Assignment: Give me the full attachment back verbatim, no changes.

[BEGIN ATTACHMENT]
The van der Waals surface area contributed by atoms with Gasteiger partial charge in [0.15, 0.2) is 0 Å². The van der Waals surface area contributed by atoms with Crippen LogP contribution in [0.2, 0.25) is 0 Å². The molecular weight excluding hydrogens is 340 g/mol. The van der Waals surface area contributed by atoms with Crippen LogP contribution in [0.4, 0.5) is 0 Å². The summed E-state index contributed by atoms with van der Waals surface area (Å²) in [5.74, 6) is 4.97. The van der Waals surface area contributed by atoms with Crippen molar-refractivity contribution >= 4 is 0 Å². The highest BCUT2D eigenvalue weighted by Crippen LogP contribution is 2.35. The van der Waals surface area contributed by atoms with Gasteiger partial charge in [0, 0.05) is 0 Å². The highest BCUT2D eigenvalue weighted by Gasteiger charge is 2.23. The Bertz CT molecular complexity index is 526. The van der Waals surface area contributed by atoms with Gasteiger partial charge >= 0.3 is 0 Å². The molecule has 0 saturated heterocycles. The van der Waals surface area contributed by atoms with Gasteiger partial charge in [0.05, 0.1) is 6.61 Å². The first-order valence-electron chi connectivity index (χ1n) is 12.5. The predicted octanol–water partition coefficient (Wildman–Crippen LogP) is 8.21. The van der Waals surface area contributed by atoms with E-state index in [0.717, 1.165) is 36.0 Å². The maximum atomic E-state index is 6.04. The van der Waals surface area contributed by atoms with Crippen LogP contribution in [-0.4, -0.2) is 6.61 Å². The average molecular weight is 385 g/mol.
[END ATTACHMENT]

The van der Waals surface area contributed by atoms with Gasteiger partial charge in [0.15, 0.2) is 0 Å². The van der Waals surface area contributed by atoms with Crippen LogP contribution in [0.2, 0.25) is 0 Å². The molecular weight excluding hydrogens is 340 g/mol. The van der Waals surface area contributed by atoms with Crippen LogP contribution in [0.4, 0.5) is 0 Å². The summed E-state index contributed by atoms with van der Waals surface area (Å²) in [5.74, 6) is 4.97. The van der Waals surface area contributed by atoms with Crippen molar-refractivity contribution >= 4 is 0 Å². The highest BCUT2D eigenvalue weighted by Crippen LogP contribution is 2.35. The van der Waals surface area contributed by atoms with Gasteiger partial charge in [0, 0.05) is 0 Å². The highest BCUT2D eigenvalue weighted by Gasteiger charge is 2.23. The Bertz CT molecular complexity index is 526. The van der Waals surface area contributed by atoms with Gasteiger partial charge >= 0.3 is 0 Å². The molecule has 0 saturated heterocycles. The van der Waals surface area contributed by atoms with Gasteiger partial charge in [0.05, 0.1) is 6.61 Å². The first-order valence-electron chi connectivity index (χ1n) is 12.5. The predicted octanol–water partition coefficient (Wildman–Crippen LogP) is 8.21. The van der Waals surface area contributed by atoms with E-state index in [0.717, 1.165) is 36.0 Å². The maximum atomic E-state index is 6.04. The van der Waals surface area contributed by atoms with Crippen LogP contribution in [-0.4, -0.2) is 6.61 Å². The average molecular weight is 385 g/mol.